LOS ANGELES (10:04 a.m.) — Austrian Christoph Waltz won the supporting-actor Academy Award on Sunday for his role as a sociable fiend of a Nazi in "Inglourious Basterds."

The first award of Oscar night went to Waltz, a veteran stage and television actor in Europe who had been virtually unknown in Hollywood before Quentin Tarantino cast him as the prattling, ruthless Jew-hunter Hans Landa in his World War II saga.

His award was presented by last season's supporting-actress winner, Penelope Cruz, who gave Waltz a kiss as he took the stage.

"Oscar and Penelope. That's an uber-bingo," Waltz said.

Waltz beat four Hollywood veterans: Matt Damon for "Invictus," Woody Harrelson for "The Messenger," Christopher Plummer for "The Last Station" and Stanley Tucci for "The Lovely Bones."

An Oscar for Waltz seemed a foregone conclusion since last May, when "Inglourious Basterds" premiered at the Cannes Film Festival and won him the acting prize there.

Waltz delivers a virtuoso performance as charming but deadly opportunist Landa, expertly flinging about Tarantino's manic dialogue in four different languages.

The actor creates one of the great screen heavies, a lovably loathsome psycho who gets an agonizing comeuppance at the hands of Brad Pitt, playing the leader of a band of Allied Jewish commandos that terrorizes the enemy, collecting German scalps and carving swastikas into Nazis' foreheads.

"Quentin with his unorthodox methods of navigation, this fearless explorer, took this ship across and brought it in with flying colors, and that's why I'm here," Waltz said. "This is your welcoming embrace, and there's no way I can ever thank you enough."

Oscar voters are expected to go very big or very small on their best-picture choice. The two favorites in the expanded field of 10 best-picture nominees are the as-big-as-it-gets blockbuster "Avatar" and the critical darling "The Hurt Locker," which drew a tiny fraction of the audience its mammoth competitor pulled in.

Either movie would represent a first at the Oscars. James Cameron's "Avatar" would be the only science-fiction film ever to take home the best-picture prize. While war films have done well at the Oscars, Kathryn Bigelow's "The Hurt Locker" would be the first winner centered on the war on terrorism, a subject that has stirred little interest among movie audiences shell-shocked by news coverage of Iraq and Afghanistan.

The other eight films competing for best picture: the football drama "The Blind Side," the sci-fi thriller "District 9," the British teen tale "An Education," the World War II saga "Inglourious Basterds," the Harlem story "Precious: Based on the Novel 'Push' by Sapphire," the Jewish domestic chronicle "A Serious Man," the animated adventure "Up," and the recession-era yarn "Up in the Air."

Intermittent showers and then a downpour accompanied by thunder and lightning pounded Hollywood Sunday afternoon, but a plastic tent over the red carpet kept celebrities dry as they entered the Kodak Theatre.

"It's a beautiful day," said Anika Noni Rose, a voice star of "The Princess and the Frog," nominated for best animated feature.

Among other celebrities arriving early were "Precious" stars Mo'Nique and Paula Patton, accompanied by her husband, soul singer Robin Thicke, Anna Kendrick of "Up in the Air" and Ed Asner, voice star of "Up."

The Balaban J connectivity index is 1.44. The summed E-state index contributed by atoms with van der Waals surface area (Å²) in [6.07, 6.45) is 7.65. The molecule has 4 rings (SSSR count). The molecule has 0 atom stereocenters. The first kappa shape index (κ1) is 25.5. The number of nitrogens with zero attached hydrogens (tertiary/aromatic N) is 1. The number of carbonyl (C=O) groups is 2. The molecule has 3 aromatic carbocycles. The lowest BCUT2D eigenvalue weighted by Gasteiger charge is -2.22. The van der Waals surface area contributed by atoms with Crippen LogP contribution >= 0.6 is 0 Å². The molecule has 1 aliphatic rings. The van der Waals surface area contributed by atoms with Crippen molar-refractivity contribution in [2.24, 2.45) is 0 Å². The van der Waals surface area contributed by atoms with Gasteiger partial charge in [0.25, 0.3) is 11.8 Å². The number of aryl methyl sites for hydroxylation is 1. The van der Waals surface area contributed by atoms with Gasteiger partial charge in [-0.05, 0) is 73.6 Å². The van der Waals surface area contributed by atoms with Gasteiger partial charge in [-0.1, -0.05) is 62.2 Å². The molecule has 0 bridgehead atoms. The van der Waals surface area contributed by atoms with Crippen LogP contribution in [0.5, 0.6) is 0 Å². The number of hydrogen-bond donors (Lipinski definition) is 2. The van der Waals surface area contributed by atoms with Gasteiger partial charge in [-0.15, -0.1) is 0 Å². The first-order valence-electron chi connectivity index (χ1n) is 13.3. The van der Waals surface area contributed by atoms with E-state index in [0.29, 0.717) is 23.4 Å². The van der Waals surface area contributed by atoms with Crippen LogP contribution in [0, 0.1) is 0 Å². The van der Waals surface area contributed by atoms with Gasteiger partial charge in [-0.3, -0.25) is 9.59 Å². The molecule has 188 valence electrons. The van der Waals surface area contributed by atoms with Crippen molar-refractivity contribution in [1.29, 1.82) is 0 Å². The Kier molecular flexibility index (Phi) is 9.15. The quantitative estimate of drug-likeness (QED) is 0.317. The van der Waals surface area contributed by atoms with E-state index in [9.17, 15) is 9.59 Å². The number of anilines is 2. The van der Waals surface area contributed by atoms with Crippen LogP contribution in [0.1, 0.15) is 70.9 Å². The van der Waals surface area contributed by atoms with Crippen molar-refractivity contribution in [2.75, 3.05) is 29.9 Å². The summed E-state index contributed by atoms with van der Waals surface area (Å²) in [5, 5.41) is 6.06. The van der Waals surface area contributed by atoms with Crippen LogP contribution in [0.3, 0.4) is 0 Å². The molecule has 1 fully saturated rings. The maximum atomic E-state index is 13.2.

Fans in bleachers yelled out as they spotted stars in the red carpet gridlock.

"Tina Fey, you rock!" screamed Pauline An, 38, of Golden, Colo., drawing a thumbs-up reply.

"This is my first Oscars and the Saints won the Super Bowl — I couldn't ask for anything more," said "The Hurt Locker" star Anthony Mackie.

Leaders of the Academy of Motion Picture Arts and Sciences widened the best-picture category from the usual five films to expand the range of contenders for a ceremony whose predictability had turned it into a humdrum affair for TV audiences.

Oscar ratings fell to an all-time low two years ago and rebounded just a bit last year, when the show's overseers freshened things up with lively production numbers and new ways of presenting some awards.

The overhaul continues this season with a show that farmed out time-consuming lifetime-achievement honors to a separate event last fall and hired Steve Martin and Alec Baldwin as the first dual Oscar hosts in 23 years.

Going into the show, Oscar frontrunners "Avatar" and "The Hurt Locker" lead with nine nominations each, including director for Cameron and Bigelow, who have a personal history that spices up the competition. They were married from 1989-91.

Cameron took the directing prize at the Golden Globes, but Bigelow earned the top honor from the Directors Guild of America, whose recipient almost always wins the same award at the Oscars.

If it happens, Bigelow would be the first woman in the 82-year history of the Oscars to win best director.

Four first-time winners are expected to triumph in the acting categories.

Audience darling Sandra Bullock is the best-actress favorite for "The Blind Side," which brought her the first Oscar nomination of her career. Jeff Bridges, nominated four times previously without a win, looks like a lock for best actor for the country-music tale "Crazy Heart."

Both Bullock and Bridges already had won other awards this weekend. At Friday's Spirit Awards honoring independent film, Bridges earned the best-actor prize for "Crazy Heart."

On Oscar eve Saturday night, Bullock won the worst-actress prize at the Razzies for her romantic comedy flop "All About Steve." A good sport about her worst-actress nomination throughout awards season, Bullock was a rare winner who showed up to accept her Razzie, tugging a little red wagon full of DVDs of "All About Steve" for the Razzies audience. (AP)